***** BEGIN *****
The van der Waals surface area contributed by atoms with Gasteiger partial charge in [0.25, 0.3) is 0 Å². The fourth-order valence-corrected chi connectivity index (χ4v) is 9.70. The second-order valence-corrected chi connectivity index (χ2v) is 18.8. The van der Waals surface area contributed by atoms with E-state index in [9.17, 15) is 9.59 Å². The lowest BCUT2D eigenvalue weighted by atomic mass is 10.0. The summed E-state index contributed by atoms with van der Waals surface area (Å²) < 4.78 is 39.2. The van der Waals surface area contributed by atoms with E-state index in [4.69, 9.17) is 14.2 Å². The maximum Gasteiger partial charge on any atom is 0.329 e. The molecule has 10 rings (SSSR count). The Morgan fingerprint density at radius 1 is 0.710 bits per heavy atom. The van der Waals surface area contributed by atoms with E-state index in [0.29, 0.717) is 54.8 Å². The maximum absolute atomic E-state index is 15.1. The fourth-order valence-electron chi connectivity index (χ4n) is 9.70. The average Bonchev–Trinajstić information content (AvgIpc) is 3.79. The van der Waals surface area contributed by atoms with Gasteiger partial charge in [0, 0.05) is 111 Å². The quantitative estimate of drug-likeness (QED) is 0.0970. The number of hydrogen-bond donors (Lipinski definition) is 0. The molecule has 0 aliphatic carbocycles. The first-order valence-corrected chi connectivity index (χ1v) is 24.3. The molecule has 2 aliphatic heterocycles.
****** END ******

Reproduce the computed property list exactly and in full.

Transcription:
The van der Waals surface area contributed by atoms with Gasteiger partial charge in [0.25, 0.3) is 0 Å². The fourth-order valence-corrected chi connectivity index (χ4v) is 9.70. The second-order valence-corrected chi connectivity index (χ2v) is 18.8. The van der Waals surface area contributed by atoms with E-state index in [9.17, 15) is 9.59 Å². The lowest BCUT2D eigenvalue weighted by atomic mass is 10.0. The summed E-state index contributed by atoms with van der Waals surface area (Å²) < 4.78 is 39.2. The van der Waals surface area contributed by atoms with E-state index in [4.69, 9.17) is 14.2 Å². The maximum Gasteiger partial charge on any atom is 0.329 e. The molecule has 10 rings (SSSR count). The Morgan fingerprint density at radius 1 is 0.710 bits per heavy atom. The van der Waals surface area contributed by atoms with E-state index in [0.29, 0.717) is 54.8 Å². The maximum absolute atomic E-state index is 15.1. The fourth-order valence-electron chi connectivity index (χ4n) is 9.70. The average Bonchev–Trinajstić information content (AvgIpc) is 3.79. The van der Waals surface area contributed by atoms with Gasteiger partial charge in [0, 0.05) is 111 Å². The quantitative estimate of drug-likeness (QED) is 0.0970. The number of hydrogen-bond donors (Lipinski definition) is 0. The molecule has 0 aliphatic carbocycles. The first-order valence-corrected chi connectivity index (χ1v) is 24.3. The molecule has 2 aliphatic heterocycles.